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[pey-tree-ot-ik or, esp. British, pa-] /ˌpeɪ triˈɒt ɪk or, esp. British, ˌpæ-/
of, like, suitable for, or characteristic of a patriot.
expressing or inspired by patriotism:
a patriotic ode.
Origin of patriotic
1645-55; < Late Latin patriōticus < Greek patriōtikós. See patriot, -ic
Related forms
patriotically, adverb
antipatriotic, adjective
antipatriotically, adverb
hyperpatriotic, adjective
hyperpatriotically, adverb
nonpatriotic, adjective
nonpatriotically, adverb
overpatriotic, adjective
overpatriotically, adverb
propatriotic, adjective
pseudopatriotic, adjective
pseudopatriotically, adverb
quasi-patriotic, adjective
quasi-patriotically, adverb
semipatriotic, adjective
semipatriotically, adverb
ultrapatriotic, adjective
ultrapatrioticly, adverb
unpatriotic, adjective
unpatriotically, adverb Unabridged
Based on the Random House Dictionary, © Random House, Inc. 2018.
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Examples from the Web for unpatriotic
Contemporary Examples
Historical Examples
  • The legislator who puts them in another order is doing an unholy and unpatriotic thing.

    Laws Plato
  • The principal shopkeepers of Monaghan have unpatriotic names.

    Ireland as It Is Robert John Buckley (AKA R.J.B.)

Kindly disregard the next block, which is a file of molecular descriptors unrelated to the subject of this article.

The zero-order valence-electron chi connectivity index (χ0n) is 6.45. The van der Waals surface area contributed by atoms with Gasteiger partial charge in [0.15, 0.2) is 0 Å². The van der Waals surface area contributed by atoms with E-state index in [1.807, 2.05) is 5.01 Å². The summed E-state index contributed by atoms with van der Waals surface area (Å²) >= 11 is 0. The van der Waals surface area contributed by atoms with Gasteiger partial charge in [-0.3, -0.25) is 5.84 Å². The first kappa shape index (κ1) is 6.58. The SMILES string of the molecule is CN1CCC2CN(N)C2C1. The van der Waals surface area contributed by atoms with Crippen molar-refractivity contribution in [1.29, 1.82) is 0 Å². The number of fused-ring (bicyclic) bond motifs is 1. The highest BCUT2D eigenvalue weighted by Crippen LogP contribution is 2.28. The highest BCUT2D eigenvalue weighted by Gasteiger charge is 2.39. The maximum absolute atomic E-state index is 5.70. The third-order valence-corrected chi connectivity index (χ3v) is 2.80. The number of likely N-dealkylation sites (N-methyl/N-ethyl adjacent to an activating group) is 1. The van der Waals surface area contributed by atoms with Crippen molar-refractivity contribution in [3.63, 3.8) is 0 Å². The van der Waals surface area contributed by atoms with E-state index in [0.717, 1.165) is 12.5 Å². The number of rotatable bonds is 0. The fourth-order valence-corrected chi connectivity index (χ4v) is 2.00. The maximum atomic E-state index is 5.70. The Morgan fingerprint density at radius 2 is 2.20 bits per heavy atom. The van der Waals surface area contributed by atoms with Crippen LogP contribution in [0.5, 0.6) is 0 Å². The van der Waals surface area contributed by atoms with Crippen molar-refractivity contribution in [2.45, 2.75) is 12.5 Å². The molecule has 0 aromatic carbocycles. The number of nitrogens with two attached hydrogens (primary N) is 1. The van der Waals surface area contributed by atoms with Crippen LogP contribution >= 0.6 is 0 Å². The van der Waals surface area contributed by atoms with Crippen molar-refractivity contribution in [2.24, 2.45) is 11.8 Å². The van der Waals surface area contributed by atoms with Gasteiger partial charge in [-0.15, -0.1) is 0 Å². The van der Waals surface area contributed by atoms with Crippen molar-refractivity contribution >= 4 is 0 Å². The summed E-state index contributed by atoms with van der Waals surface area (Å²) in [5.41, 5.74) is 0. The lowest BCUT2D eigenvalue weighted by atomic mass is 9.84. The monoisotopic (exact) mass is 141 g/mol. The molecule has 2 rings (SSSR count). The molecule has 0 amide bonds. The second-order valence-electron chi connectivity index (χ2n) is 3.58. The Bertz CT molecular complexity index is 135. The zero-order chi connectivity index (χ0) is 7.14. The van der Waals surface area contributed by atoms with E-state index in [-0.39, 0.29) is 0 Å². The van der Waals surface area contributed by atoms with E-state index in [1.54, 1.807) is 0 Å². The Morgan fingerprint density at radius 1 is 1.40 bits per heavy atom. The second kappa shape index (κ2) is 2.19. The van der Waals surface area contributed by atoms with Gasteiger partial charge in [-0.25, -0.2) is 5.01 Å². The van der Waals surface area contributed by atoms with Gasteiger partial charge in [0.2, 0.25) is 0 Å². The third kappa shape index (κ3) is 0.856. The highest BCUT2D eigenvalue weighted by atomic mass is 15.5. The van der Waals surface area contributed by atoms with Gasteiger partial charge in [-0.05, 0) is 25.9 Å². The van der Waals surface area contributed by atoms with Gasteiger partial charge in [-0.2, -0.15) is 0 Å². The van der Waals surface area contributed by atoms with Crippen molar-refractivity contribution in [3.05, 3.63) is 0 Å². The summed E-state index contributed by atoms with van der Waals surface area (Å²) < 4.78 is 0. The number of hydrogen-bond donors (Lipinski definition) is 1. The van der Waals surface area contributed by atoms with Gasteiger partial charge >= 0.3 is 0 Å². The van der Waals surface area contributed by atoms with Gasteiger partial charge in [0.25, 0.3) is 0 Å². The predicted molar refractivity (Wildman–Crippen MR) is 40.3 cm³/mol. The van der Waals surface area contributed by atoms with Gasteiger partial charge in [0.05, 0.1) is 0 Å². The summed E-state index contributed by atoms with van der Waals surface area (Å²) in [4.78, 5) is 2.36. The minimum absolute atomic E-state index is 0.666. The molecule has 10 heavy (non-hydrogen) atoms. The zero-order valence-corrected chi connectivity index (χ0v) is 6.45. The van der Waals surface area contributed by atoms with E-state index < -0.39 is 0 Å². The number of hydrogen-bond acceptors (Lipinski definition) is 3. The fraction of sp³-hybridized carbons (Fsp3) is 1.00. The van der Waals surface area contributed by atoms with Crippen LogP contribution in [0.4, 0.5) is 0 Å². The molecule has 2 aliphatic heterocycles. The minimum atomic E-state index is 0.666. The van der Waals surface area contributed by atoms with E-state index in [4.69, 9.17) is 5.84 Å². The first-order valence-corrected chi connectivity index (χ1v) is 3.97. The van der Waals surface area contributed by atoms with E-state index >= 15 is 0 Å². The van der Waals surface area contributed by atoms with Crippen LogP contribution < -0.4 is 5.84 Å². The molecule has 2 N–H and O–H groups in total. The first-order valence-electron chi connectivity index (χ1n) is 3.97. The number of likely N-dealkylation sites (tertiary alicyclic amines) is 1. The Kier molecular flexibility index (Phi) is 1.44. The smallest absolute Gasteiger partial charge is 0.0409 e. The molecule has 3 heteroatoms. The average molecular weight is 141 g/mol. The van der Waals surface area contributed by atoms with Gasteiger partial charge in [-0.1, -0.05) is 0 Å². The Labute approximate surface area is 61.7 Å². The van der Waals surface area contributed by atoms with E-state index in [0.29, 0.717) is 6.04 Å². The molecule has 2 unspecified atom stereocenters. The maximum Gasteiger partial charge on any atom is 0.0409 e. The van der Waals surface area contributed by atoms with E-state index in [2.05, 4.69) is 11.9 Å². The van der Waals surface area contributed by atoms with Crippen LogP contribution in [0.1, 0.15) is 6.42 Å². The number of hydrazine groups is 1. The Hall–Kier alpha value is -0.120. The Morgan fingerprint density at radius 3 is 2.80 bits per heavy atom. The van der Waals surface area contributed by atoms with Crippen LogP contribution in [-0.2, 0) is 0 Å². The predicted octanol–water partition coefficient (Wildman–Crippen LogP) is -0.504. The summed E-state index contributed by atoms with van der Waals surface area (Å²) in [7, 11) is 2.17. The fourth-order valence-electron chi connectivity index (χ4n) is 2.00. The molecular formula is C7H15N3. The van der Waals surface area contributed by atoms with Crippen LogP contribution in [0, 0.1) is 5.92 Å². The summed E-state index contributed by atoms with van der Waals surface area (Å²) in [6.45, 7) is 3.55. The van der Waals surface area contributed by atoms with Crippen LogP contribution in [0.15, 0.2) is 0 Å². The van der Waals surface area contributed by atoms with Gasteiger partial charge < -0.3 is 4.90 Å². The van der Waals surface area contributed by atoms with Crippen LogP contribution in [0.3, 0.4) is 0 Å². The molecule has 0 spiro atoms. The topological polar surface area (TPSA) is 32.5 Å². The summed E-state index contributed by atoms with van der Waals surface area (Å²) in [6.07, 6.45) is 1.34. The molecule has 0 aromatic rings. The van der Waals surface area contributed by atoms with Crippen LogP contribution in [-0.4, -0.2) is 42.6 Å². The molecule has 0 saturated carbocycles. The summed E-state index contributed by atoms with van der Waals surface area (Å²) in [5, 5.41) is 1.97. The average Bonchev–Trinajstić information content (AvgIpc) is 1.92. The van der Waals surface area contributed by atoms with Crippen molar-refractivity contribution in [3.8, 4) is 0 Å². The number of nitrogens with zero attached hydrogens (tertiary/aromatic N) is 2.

• It seems a most unpatriotic proceeding to pay them in German money.

  • Remember, not all the German-Americans in this country are unpatriotic.

    The Rover Boys on a Hunt Arthur M. Winfield (Edward Stratemeyer)
  • I could not think that he was so vain, so greedy, so selfish, and so unpatriotic.

    The Fixed Period

    Anthony Trollope
British Dictionary definitions for unpatriotic


/ˌʌnpeɪtrɪˈɒtɪk; ˌʌnpæ-/
not enthusiastically supporting one's country and its ways of life
Collins English Dictionary - Complete & Unabridged 2012 Digital Edition
© William Collins Sons & Co. Ltd. 1979, 1986 © HarperCollins
Publishers 1998, 2000, 2003, 2005, 2006, 2007, 2009, 2012
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Word Origin and History for unpatriotic



1650s, "of one's own country," from French patriotique or directly from Late Latin patrioticus, from Greek patriotikos, from patriotes (see patriot). Meaning "loyal, supporting one's own country" is from 1757. Related: Patriotical.

Online Etymology Dictionary, © 2010 Douglas Harper
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